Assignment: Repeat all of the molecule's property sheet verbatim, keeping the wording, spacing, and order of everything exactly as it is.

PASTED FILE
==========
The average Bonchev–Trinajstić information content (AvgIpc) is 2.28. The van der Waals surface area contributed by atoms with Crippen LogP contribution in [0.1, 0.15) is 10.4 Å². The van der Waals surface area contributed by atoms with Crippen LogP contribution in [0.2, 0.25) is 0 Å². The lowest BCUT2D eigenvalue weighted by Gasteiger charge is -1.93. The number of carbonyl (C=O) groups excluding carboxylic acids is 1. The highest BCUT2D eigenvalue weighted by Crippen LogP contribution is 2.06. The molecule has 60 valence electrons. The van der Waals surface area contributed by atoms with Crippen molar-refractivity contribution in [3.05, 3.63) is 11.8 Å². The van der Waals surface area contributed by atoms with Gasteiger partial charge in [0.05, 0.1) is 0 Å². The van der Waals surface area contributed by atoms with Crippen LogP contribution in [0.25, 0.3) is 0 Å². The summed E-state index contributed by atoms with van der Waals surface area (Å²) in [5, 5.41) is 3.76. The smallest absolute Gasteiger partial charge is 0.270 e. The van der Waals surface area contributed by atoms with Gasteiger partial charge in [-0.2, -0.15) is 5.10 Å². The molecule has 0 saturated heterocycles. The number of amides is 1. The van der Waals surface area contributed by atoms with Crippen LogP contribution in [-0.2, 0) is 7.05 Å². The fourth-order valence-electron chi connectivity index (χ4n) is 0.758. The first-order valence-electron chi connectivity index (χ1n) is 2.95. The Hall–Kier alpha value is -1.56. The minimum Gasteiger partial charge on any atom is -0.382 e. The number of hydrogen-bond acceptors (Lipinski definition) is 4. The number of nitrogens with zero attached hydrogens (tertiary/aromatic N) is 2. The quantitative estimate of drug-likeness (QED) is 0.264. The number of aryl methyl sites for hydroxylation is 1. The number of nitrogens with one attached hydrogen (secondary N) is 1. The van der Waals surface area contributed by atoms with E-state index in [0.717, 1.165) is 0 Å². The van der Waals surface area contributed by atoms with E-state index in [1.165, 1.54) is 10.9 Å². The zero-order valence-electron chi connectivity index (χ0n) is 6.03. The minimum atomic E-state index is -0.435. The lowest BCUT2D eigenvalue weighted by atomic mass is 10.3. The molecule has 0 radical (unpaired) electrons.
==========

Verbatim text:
The average Bonchev–Trinajstić information content (AvgIpc) is 2.28. The van der Waals surface area contributed by atoms with Crippen LogP contribution in [0.1, 0.15) is 10.4 Å². The van der Waals surface area contributed by atoms with Crippen LogP contribution in [0.2, 0.25) is 0 Å². The lowest BCUT2D eigenvalue weighted by Gasteiger charge is -1.93. The number of carbonyl (C=O) groups excluding carboxylic acids is 1. The highest BCUT2D eigenvalue weighted by Crippen LogP contribution is 2.06. The molecule has 60 valence electrons. The van der Waals surface area contributed by atoms with Crippen molar-refractivity contribution in [3.05, 3.63) is 11.8 Å². The van der Waals surface area contributed by atoms with Gasteiger partial charge in [0.05, 0.1) is 0 Å². The van der Waals surface area contributed by atoms with Crippen LogP contribution in [0.25, 0.3) is 0 Å². The summed E-state index contributed by atoms with van der Waals surface area (Å²) in [5, 5.41) is 3.76. The smallest absolute Gasteiger partial charge is 0.270 e. The van der Waals surface area contributed by atoms with Gasteiger partial charge in [-0.2, -0.15) is 5.10 Å². The molecule has 0 saturated heterocycles. The number of amides is 1. The van der Waals surface area contributed by atoms with Crippen LogP contribution in [-0.2, 0) is 7.05 Å². The fourth-order valence-electron chi connectivity index (χ4n) is 0.758. The first-order valence-electron chi connectivity index (χ1n) is 2.95. The Hall–Kier alpha value is -1.56. The minimum Gasteiger partial charge on any atom is -0.382 e. The number of hydrogen-bond acceptors (Lipinski definition) is 4. The number of nitrogens with zero attached hydrogens (tertiary/aromatic N) is 2. The quantitative estimate of drug-likeness (QED) is 0.264. The number of aryl methyl sites for hydroxylation is 1. The number of nitrogens with one attached hydrogen (secondary N) is 1. The van der Waals surface area contributed by atoms with E-state index in [0.717, 1.165) is 0 Å². The van der Waals surface area contributed by atoms with E-state index in [1.165, 1.54) is 10.9 Å². The zero-order valence-electron chi connectivity index (χ0n) is 6.03. The minimum atomic E-state index is -0.435. The lowest BCUT2D eigenvalue weighted by atomic mass is 10.3. The molecule has 0 radical (unpaired) electrons.